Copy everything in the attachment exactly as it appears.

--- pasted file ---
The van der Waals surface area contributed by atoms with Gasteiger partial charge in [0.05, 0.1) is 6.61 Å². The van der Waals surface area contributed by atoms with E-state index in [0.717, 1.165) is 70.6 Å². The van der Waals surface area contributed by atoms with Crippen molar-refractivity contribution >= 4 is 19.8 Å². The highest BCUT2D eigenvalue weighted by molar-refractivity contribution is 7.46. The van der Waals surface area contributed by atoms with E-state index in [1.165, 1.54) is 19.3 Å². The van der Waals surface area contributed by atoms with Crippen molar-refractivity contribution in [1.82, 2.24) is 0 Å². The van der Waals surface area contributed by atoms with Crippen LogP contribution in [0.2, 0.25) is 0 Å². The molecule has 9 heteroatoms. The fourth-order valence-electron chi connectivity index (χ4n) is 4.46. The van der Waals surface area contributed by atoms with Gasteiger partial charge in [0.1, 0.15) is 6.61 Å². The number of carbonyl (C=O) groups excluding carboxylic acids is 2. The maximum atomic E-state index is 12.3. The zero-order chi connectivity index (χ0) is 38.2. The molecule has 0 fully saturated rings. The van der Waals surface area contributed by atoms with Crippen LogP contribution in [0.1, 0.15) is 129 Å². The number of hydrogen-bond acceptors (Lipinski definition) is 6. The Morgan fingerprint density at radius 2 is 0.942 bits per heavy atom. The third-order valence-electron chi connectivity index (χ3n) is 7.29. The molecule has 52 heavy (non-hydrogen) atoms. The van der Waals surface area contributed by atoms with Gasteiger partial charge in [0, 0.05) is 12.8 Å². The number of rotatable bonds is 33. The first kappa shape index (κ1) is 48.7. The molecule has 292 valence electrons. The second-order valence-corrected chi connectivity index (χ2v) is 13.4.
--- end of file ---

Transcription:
The van der Waals surface area contributed by atoms with Gasteiger partial charge in [0.05, 0.1) is 6.61 Å². The van der Waals surface area contributed by atoms with E-state index in [0.717, 1.165) is 70.6 Å². The van der Waals surface area contributed by atoms with Crippen molar-refractivity contribution >= 4 is 19.8 Å². The highest BCUT2D eigenvalue weighted by molar-refractivity contribution is 7.46. The van der Waals surface area contributed by atoms with E-state index in [1.165, 1.54) is 19.3 Å². The van der Waals surface area contributed by atoms with Crippen molar-refractivity contribution in [1.82, 2.24) is 0 Å². The van der Waals surface area contributed by atoms with Crippen LogP contribution in [0.2, 0.25) is 0 Å². The molecule has 9 heteroatoms. The fourth-order valence-electron chi connectivity index (χ4n) is 4.46. The van der Waals surface area contributed by atoms with Gasteiger partial charge in [0.1, 0.15) is 6.61 Å². The number of carbonyl (C=O) groups excluding carboxylic acids is 2. The maximum atomic E-state index is 12.3. The zero-order chi connectivity index (χ0) is 38.2. The molecule has 0 fully saturated rings. The van der Waals surface area contributed by atoms with Crippen LogP contribution in [0.1, 0.15) is 129 Å². The number of hydrogen-bond acceptors (Lipinski definition) is 6. The Morgan fingerprint density at radius 2 is 0.942 bits per heavy atom. The third-order valence-electron chi connectivity index (χ3n) is 7.29. The molecule has 52 heavy (non-hydrogen) atoms. The van der Waals surface area contributed by atoms with Gasteiger partial charge in [0, 0.05) is 12.8 Å². The number of rotatable bonds is 33. The first kappa shape index (κ1) is 48.7. The molecule has 292 valence electrons. The second-order valence-corrected chi connectivity index (χ2v) is 13.4.